The Unlikely Relationship Between Fear, Cheese, and Permaculture

What happened when I stopped letting fear get in the way of me fulfilling my dreams, or my relationship between fear and cheese.

What happened when I stopped letting fear get in the way of me fulfilling my dreams, or my relationship between fear and cheese.

by Heather Seely

I’ve spent all of my adult life studying and working with food. A Bachelor of Nutrition degree transformed my mindless consumption into something that began to include a bit of thought. Work at an organic grocery store converted my thoughts about food into further understanding that what we eat has a far greater impact than just feelings of fullness. Coming to Australia in 2015 introduced me to Permaculture.

Permaculture converted my ideas and thoughts about food and the environment into actionable solutions and ways of living.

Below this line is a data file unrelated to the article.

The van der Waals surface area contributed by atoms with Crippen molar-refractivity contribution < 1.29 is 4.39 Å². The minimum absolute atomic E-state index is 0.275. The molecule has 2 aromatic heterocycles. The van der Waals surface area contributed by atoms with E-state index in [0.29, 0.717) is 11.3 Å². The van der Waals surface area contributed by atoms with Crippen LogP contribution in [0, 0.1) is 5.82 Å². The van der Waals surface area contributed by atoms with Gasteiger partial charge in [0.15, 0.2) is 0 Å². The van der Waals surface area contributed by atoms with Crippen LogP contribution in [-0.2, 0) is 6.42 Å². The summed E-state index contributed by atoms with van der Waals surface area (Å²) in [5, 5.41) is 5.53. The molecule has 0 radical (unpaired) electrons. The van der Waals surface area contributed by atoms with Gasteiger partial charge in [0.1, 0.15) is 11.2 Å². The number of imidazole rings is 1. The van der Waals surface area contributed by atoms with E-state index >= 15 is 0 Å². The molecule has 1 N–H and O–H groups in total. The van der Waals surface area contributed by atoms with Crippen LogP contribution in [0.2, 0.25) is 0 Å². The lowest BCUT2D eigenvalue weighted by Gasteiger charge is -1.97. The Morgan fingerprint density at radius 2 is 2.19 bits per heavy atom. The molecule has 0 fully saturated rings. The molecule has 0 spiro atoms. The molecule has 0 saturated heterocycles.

You know that feeling when you discover something that’s potentially life-changing? You become totally immersed in learning more about it. Your heart races as you envision your future with this newly uncovered wealth of knowledge.

That was me.

I quickly exhausted a pack of highlighters when reading Permaculture One. I planned my first WWOOFing journey. I followed all the permaculture-related Instagrammers, listened to hours of permie podcasts, and dreamed about my future farm — all the swales, ducks, and zone 1 comforts that would be mine.

But then life (ahem, fear) got in the way.

I postponed my already-booked PDC. I let my WWOOFer membership expire. I traded the design manuals and online forums for peer-reviewed academic journals. I went back to the familiar and comfortable world of traditional academia, trading plans for a permaculture design certificate with a Master’s Degree.

Well, fast-forward four years. After a lot of introspective thinking, meditation, epiphanies, personal development, and an adorable and short international best-seller, I’ve circled back to revisit my hopes and dreams.